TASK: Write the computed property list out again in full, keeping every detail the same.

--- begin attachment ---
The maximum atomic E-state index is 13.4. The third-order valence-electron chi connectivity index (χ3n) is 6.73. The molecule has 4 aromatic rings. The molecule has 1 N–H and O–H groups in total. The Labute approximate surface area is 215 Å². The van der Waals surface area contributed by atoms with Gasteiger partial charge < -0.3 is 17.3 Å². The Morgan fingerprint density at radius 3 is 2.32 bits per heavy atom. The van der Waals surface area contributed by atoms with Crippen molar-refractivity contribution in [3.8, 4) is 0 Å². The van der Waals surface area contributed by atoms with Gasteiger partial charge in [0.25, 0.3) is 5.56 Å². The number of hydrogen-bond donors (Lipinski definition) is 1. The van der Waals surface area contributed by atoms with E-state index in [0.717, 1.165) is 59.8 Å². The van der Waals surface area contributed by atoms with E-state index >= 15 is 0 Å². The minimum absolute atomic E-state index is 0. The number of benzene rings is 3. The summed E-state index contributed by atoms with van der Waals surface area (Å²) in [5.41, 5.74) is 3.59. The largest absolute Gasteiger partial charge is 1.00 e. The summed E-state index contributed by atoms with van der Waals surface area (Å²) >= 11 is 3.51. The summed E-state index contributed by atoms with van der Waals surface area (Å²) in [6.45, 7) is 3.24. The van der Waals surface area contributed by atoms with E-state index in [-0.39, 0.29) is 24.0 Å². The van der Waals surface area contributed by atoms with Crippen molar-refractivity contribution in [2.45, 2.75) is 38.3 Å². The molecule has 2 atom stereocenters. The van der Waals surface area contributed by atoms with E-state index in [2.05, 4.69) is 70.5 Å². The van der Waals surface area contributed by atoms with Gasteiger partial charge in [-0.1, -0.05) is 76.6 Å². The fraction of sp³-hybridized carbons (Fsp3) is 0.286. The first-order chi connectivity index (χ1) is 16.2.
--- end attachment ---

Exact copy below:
The maximum atomic E-state index is 13.4. The third-order valence-electron chi connectivity index (χ3n) is 6.73. The molecule has 4 aromatic rings. The molecule has 1 N–H and O–H groups in total. The Labute approximate surface area is 215 Å². The van der Waals surface area contributed by atoms with Gasteiger partial charge < -0.3 is 17.3 Å². The Morgan fingerprint density at radius 3 is 2.32 bits per heavy atom. The van der Waals surface area contributed by atoms with Crippen molar-refractivity contribution in [3.8, 4) is 0 Å². The van der Waals surface area contributed by atoms with Gasteiger partial charge in [0.25, 0.3) is 5.56 Å². The number of hydrogen-bond donors (Lipinski definition) is 1. The van der Waals surface area contributed by atoms with E-state index in [0.717, 1.165) is 59.8 Å². The van der Waals surface area contributed by atoms with E-state index >= 15 is 0 Å². The minimum absolute atomic E-state index is 0. The number of benzene rings is 3. The summed E-state index contributed by atoms with van der Waals surface area (Å²) in [5.41, 5.74) is 3.59. The largest absolute Gasteiger partial charge is 1.00 e. The summed E-state index contributed by atoms with van der Waals surface area (Å²) >= 11 is 3.51. The summed E-state index contributed by atoms with van der Waals surface area (Å²) in [6.45, 7) is 3.24. The van der Waals surface area contributed by atoms with E-state index in [-0.39, 0.29) is 24.0 Å². The van der Waals surface area contributed by atoms with Crippen molar-refractivity contribution in [2.45, 2.75) is 38.3 Å². The molecule has 2 atom stereocenters. The van der Waals surface area contributed by atoms with E-state index in [2.05, 4.69) is 70.5 Å². The van der Waals surface area contributed by atoms with Gasteiger partial charge in [-0.1, -0.05) is 76.6 Å². The fraction of sp³-hybridized carbons (Fsp3) is 0.286. The first-order chi connectivity index (χ1) is 16.2.